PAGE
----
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I have a object and simply want to destroy it on some event. How to call the destructor in XNA?

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7 Answers 7

up vote 4 down vote accepted

Set the object to null and the Garbage Collector will pick it up on it's next run.

As a side note, if the object is something that you create often (enemies, bullets etc..), then you may want to use a pool instead of deleting the object. This would mean that object is recycled, and thus, the garbage collector is called less often which will increase performance.

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OMG, that is the last thing you want to do in .NET –  Nick Berardi Jun 7 '11 at 17:48
foreach (Kour dym in smokeList) { dym.cas += gameTime.ElapsedGameTime; if (dym.cas > TimeSpan.FromSeconds(0.5)) { dym = null; } } –  Nasgharet Jun 7 '11 at 17:50
@Nashgharet the reason it is not working in your case is that the event handler is keeping the object in scope because the event is never being unbound from the object. You need to call -= to remove the event before it will be collected. –  Nick Berardi Jun 7 '11 at 18:05
@Nick Berardi - No, it doesn't have an immediate effect on memory. The question was to destroy the object (i.e. lose reference) in the game (since it's XNA). The IDisposable pattern is certainly valid for removal but OP wasn't concerned with memory removal, rather destroying of the object. Forcing the GC is careless in a realtime game (esp on XBox/WP7) and pooling is still better than disposing(common objs).There's no need to set as null from a memory perspective necessarily, but it helps when trying to remove an enemy from the game. When would a bullet go out of scope automatically? –  keyboardP Jun 7 '11 at 18:13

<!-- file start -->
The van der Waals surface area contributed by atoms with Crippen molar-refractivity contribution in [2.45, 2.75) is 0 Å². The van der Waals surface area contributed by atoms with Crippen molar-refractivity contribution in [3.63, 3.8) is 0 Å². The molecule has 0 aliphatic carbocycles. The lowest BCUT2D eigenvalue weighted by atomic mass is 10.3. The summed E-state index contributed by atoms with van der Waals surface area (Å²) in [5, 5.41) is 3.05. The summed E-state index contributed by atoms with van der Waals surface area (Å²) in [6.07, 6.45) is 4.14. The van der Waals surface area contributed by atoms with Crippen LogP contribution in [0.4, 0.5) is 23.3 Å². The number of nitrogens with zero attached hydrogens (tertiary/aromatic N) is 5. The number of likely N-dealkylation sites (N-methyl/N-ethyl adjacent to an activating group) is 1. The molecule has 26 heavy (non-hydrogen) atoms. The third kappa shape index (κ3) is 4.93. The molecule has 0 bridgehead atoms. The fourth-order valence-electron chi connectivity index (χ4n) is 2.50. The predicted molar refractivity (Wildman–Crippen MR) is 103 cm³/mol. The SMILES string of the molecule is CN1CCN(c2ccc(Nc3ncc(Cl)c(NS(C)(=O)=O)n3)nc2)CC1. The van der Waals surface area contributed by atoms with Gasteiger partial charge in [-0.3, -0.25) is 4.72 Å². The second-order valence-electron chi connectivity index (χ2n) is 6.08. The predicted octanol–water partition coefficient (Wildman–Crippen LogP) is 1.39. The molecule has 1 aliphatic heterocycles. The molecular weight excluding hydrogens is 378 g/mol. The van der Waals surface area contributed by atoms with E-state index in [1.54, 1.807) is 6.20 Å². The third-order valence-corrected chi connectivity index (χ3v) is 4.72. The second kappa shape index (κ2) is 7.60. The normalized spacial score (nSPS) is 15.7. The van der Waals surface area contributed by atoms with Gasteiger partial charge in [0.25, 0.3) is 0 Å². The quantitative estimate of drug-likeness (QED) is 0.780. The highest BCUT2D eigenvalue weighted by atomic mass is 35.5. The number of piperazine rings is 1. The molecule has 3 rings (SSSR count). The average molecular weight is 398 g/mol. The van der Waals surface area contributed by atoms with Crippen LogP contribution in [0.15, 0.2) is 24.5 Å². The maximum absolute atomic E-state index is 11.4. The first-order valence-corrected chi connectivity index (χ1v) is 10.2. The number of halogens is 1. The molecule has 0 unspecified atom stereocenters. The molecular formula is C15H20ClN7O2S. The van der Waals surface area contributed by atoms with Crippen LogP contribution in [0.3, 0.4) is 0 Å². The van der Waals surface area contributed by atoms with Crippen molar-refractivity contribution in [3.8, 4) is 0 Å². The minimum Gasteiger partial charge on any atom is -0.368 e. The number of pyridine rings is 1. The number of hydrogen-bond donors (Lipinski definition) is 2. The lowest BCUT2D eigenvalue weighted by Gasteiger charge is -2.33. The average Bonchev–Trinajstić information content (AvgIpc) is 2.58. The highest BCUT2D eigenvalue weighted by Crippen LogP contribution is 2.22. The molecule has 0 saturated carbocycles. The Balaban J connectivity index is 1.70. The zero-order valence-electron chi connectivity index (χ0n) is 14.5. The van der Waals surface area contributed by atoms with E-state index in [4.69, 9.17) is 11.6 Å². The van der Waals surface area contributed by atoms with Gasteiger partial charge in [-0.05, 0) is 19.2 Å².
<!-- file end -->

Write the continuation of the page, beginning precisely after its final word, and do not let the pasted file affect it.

@keyboardP What you are talking about is design considerations not the cleaning up of memory, and 2nd the example he gave will never free the dym object until the gameTime object was freed, because of the strong reference created by the event handler. This is a common problem that event driven models cause, so even if you set it to null it will not got freed until gameTime is freed. –  Nick Berardi Jun 7 '11 at 18:17

While your mileage may vary, my preference is to use IDisposable and Dispose() of objects I no longer need. This is esp. true when you are using unmanaged resources, but having the Dispose() set up declares intent.

See this resource on GC.SuppressFinalize for a good example of how to implement IDisposable.


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In addition to just using Dispose, you can go ahead and follow the Disposable pattern so you can free up the object at will, but if it goes out of scope, it gets taken care of by the GC. –  fire.eagle Jun 7 '11 at 17:54

Set reference to this object to null.

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After setting the object to null, if you want for some reason the object to be collected immediately, call GC.Collect().

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Not good generic advice. Calling GC.Collect does not guarantee it will immediately collect anyway and may actually end up creating more problems than it is worth. –  Gregory A Beamer Jun 7 '11 at 17:50